"It's tough. People go through tough times during this, and there were people around me that passed away while they were trying to get care when the therapists were walking me around. I was often the only person walking around. Others were there behind closed doors. Some I don't know if they had visitors and my family and my faith."
It is that feeling of wanting to help others that aides say has Lujan and his team now looking for legislative and advocacy options. Lujan also said he plans to speak out to educate others about the risks of stroke and the importance of early detection.
The American Stroke Association uses the acronym, FAST, which stands for Face drooping; Arm weakness; Speech difficulty; and Time to call 9-1-1, emergency services, if these symptoms are observed.
As dramatic as the medical events were that played out far from Washington in January, the public and political world was none the wiser. It would take five days before Lujan's condition was made public. The freshman senator's chief of staff released a brief statement breaking the news, sending a seismic political jolt through the nation's capital and an evenly-split Senate where Democratic leaders often say they are merely 'a heartbeat away from the minority.'
Addressing the delay for the first time, Lujan told ABC News exclusively, "We put a press release out, I think it was the fifth day after I had the signs of that stroke on the 27th, and the reason for that was the docs told me you need a few days for us to give you an accurate portrayal of what your future may be like or what's the outcome here. We don't know where you're going to do surgery yet, either. So, on the fifth day, they gave me and Carlos and my comms team an assessment. So we put a statement out to make sure everyone knew what was going on."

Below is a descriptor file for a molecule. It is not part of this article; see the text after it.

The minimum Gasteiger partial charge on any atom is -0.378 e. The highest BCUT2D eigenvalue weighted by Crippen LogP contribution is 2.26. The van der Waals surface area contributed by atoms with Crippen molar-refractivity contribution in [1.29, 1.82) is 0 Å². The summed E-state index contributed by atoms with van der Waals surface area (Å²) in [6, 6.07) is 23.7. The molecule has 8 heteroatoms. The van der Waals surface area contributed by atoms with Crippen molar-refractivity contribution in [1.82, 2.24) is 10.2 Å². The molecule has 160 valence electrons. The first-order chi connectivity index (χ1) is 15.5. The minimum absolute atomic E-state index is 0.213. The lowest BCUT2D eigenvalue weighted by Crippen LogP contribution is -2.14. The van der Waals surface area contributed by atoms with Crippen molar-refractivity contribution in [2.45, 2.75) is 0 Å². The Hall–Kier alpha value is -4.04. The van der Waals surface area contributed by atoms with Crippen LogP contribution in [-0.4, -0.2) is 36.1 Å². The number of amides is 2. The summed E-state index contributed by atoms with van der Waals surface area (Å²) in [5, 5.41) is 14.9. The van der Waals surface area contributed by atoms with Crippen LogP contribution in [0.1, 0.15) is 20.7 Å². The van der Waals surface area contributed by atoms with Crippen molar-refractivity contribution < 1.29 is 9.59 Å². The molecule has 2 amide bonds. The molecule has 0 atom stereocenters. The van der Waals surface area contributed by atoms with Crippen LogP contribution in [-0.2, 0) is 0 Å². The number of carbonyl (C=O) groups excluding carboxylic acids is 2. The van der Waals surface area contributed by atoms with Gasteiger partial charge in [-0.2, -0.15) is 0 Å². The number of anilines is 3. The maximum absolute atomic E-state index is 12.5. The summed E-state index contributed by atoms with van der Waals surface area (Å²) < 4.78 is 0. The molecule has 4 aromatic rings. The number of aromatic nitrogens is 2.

But Lujan said the pressure from Washington, and the political machinations over how a Democratic absence might shift the balance of power in the Senate, never affected him and his recovery, this despite an historic Supreme Court nomination that would soon be announced for which Lujan's vote might have proved decisive.
"Everyone knew that the Supreme Court nomination was on its way, and so one of the motivations for me even was you need to get better because you can't miss that vote. And you need to get there, that's your obligation," said Lujan.
Lujan, a rising political star, manages to be both a fierce political strategist while also a humble man from humble roots, a member, along with Sen. Raphael Warnock, D-Ga., of the self-described "Head Start Caucus" - a reference to having been poor and in need of government assistance as children.
The senator is so beloved by his colleagues on both sides of the aisle, that they flooded his inbox with messages of support, something that the senator says was invaluable to his recovery.
One Senate colleague, in particular, Cory Booker of New Jersey, stood out, taking it upon himself to send daily, uplifting selfie videos to Lujan, sometimes corralling his Senate colleagues to join in, a generosity that brought the freshman senator to tears.
"I looked forward to them, and the first time I saw them, I was bawling," Lujan recalled.
"Senator Booker has an incredible way about him and for someone of his stature to stop what they're doing," Lujan said, choking back tears. "Sorry. For someone of Cory's stature to stop what they're doing and tell you a story. And he was even getting, you know, Democratic and Republican lawmakers on the way to votes to say hello and whatnot…I think that's an example of the kind of humanity and generosity that you see from other people. And this way with people that are busy, and they took time to truly check in on me and see how I was doing, and it was genuine."
In one video, shared exclusively with ABC News by Booker's office, prayers and words of encouragement were offered by Lujan's "Head Start caucus" colleague, Raphael Warnock, who is also a pastor at the storied Ebenezer Baptist Church in Atlanta.
Sen. Mike Lee, R-Utah, featured in another, sending well wishes and prayers, with a smiling Booker adding of his Mormon colleague, "And I can say he's got powerful prayers."